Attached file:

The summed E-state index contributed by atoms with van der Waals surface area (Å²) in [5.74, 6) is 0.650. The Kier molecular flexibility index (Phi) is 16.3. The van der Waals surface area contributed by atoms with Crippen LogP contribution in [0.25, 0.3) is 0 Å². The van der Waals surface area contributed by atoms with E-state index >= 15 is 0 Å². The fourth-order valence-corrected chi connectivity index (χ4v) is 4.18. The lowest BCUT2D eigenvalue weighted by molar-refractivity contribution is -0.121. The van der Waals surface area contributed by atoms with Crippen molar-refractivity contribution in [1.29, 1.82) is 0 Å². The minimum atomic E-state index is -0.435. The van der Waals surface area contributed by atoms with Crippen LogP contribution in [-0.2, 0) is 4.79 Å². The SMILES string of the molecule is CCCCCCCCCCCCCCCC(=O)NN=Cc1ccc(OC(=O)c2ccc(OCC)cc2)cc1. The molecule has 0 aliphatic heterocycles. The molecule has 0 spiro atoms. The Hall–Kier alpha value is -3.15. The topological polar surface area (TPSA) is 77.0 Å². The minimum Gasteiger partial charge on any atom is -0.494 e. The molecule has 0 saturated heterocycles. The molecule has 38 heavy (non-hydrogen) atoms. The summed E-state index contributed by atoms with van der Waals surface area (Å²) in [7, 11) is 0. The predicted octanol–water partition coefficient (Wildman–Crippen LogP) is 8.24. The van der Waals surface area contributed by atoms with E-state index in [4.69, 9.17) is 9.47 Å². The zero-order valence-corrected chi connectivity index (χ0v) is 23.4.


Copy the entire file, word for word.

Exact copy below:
The summed E-state index contributed by atoms with van der Waals surface area (Å²) in [5.74, 6) is 0.650. The Kier molecular flexibility index (Phi) is 16.3. The van der Waals surface area contributed by atoms with Crippen LogP contribution in [0.25, 0.3) is 0 Å². The van der Waals surface area contributed by atoms with E-state index >= 15 is 0 Å². The fourth-order valence-corrected chi connectivity index (χ4v) is 4.18. The lowest BCUT2D eigenvalue weighted by molar-refractivity contribution is -0.121. The van der Waals surface area contributed by atoms with Crippen molar-refractivity contribution in [1.29, 1.82) is 0 Å². The minimum atomic E-state index is -0.435. The van der Waals surface area contributed by atoms with Crippen LogP contribution in [-0.2, 0) is 4.79 Å². The SMILES string of the molecule is CCCCCCCCCCCCCCCC(=O)NN=Cc1ccc(OC(=O)c2ccc(OCC)cc2)cc1. The molecule has 0 aliphatic heterocycles. The molecule has 0 spiro atoms. The Hall–Kier alpha value is -3.15. The topological polar surface area (TPSA) is 77.0 Å². The minimum Gasteiger partial charge on any atom is -0.494 e. The molecule has 0 saturated heterocycles. The molecule has 38 heavy (non-hydrogen) atoms. The summed E-state index contributed by atoms with van der Waals surface area (Å²) in [7, 11) is 0. The predicted octanol–water partition coefficient (Wildman–Crippen LogP) is 8.24. The van der Waals surface area contributed by atoms with E-state index in [4.69, 9.17) is 9.47 Å². The zero-order valence-corrected chi connectivity index (χ0v) is 23.4.